100%

Scanned image of the page. Keyboard directions: use + to zoom in, - to zoom out, arrow keys to pan inside the viewer.

Page Options

Download this Issue

Share

Something wrong?

Something wrong with this page? Report problem.

Rights / Permissions

This collection, digitized in collaboration with the Michigan Daily and the Board for Student Publications, contains materials that are protected by copyright law. Access to these materials is provided for non-profit educational and research purposes. If you use an item from this collection, it is your responsibility to consider the work's copyright status and obtain any required permission.

May 16, 1981 - Image 8

Resource type:
Text
Publication:
Michigan Daily, 1981-05-16

Disclaimer: Computer generated plain text may have errors. Read more about this.

OpiiMon
Page S Saturday, May 16, 1981 The Michigan Daily

I

The Michigan Daily
Vol. XCI, No. 9-S
Ninety Years of Editorial Freedom
Edited and managed by students
at the University of Michigan
Vote no on 'A'
EW BALLOT propositions in recent times
have occasioned a display of such bipar-
tisan unanimity as has Michigan's Proposal A,
also known as the Brown-Smith Plan.
The property tax reform proposal - on which
state voters will cast their ballots this coming
Tuesday - currently enjoys the support of vir-
tually every major Democratic and Republican
personage in Michigan, both at the ad-
ministrative and legislative level. On its sur-
face, such unprecedented congruity would
likely denote a plan well worth supporting.
Such is not the case. We find Proposal A an
illiberal measure hastily designed as a stop-gap
deterrent to the changing political winds of both
state and nation.
The current proposal seems a craven reac-
tion to the omnipotent shadow of Robert Tisch,
Michigan's self-styled anti-tax crusader whose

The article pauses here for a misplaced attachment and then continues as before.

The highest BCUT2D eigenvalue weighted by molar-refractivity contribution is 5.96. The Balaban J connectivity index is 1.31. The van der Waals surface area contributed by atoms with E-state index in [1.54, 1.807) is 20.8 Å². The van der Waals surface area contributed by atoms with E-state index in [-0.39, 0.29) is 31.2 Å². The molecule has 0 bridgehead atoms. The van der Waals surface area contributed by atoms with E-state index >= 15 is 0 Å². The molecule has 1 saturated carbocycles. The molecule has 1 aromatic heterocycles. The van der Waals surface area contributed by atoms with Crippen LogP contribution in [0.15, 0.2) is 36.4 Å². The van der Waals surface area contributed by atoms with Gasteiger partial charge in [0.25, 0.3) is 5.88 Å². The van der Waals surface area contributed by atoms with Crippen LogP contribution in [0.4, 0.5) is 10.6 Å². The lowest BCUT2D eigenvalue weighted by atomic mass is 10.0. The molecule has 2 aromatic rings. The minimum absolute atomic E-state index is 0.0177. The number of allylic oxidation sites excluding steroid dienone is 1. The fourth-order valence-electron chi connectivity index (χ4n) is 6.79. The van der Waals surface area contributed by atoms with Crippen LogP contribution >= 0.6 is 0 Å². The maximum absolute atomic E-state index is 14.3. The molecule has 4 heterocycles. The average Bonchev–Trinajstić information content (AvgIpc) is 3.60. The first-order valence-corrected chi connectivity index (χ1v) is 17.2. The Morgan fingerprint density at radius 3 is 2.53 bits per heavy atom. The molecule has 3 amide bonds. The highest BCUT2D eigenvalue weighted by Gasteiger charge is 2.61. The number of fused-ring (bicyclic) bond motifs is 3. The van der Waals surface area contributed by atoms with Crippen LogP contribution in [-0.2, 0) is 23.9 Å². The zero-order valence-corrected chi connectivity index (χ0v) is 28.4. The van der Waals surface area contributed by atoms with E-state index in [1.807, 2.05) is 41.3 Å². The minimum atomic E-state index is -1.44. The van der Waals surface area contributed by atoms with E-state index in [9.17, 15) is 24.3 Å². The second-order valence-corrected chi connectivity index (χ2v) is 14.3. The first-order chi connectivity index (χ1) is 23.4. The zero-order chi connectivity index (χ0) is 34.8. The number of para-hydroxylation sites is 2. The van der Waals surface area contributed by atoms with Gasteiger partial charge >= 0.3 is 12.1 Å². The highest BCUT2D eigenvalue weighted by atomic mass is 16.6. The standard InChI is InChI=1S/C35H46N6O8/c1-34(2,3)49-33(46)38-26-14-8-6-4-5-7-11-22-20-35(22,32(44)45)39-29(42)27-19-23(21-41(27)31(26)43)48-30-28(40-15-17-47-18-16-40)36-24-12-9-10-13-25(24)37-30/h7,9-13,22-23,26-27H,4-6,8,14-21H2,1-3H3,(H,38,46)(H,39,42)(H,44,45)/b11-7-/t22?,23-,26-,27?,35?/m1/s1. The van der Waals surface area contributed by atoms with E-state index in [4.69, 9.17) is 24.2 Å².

Proposition 13-style referendums were
narrowly defeated in 1978 and 1980.
Like Tisch, Proposal A would cut individual
property taxes by 50 percent across the board;
unlike Tisch, the proposal would supplement
the resulting loss in state income by increasing
Michigan's sales tax from 4 cents to 5 cents on
the dollar.
The trouble is that, while the property tax
cut would give over a billion dollars back to
homeowners,, the corresponding sales tax in-
crease would put only $800 million back in stae
coffers. This drop in revenue will severely
squeeze an already austere state budget, crip-
pling even further suct services as education,
mental health, and aid to the poor.
A regressive, flat-rate sales tax would also hit
those who can afford it the least; an extra pen-
ny and a half on the dollar means nothing to
those comfortably off - to the poor, such an in-
crease could constitute a very real hardship.
Though "A"s proponents claim the proposal's
increased homestead income tax exemption
will ease the tax burden on renters - notably
students - others dispute such an assertion.
Proposal A is a profoundly conservative con-
coction - a panicked, compromise measure
which would have been scoffed at only a few
short years ago. If we don't pass "A," its
backers warn, Tisch will be back with a far
more Draconian measure - after all, half a
loaf still is better than one.
We reject this negative argument. If our state
and nation have reached such a point of no
return that we must sell out traditional prin-
ciples for the sake of forestalling an even worse
fate, then Michigan and America soon won't be
worth a plugged nickel.
We cannot believe things have reached such a
political dead end. Proposal A is a bad gamble
on our state's futum We urge you to reject it.

Spectre of the draft

I

Editor's Note: Occasionally
political issues cut across the
standard dichotomy between
Left and Right- Wing thought.
This piece, the product of a
senior fellow at Stanford
University's arch-conservative
Hoover Institution,
illuminates the growing ap-
prehension over a resurrection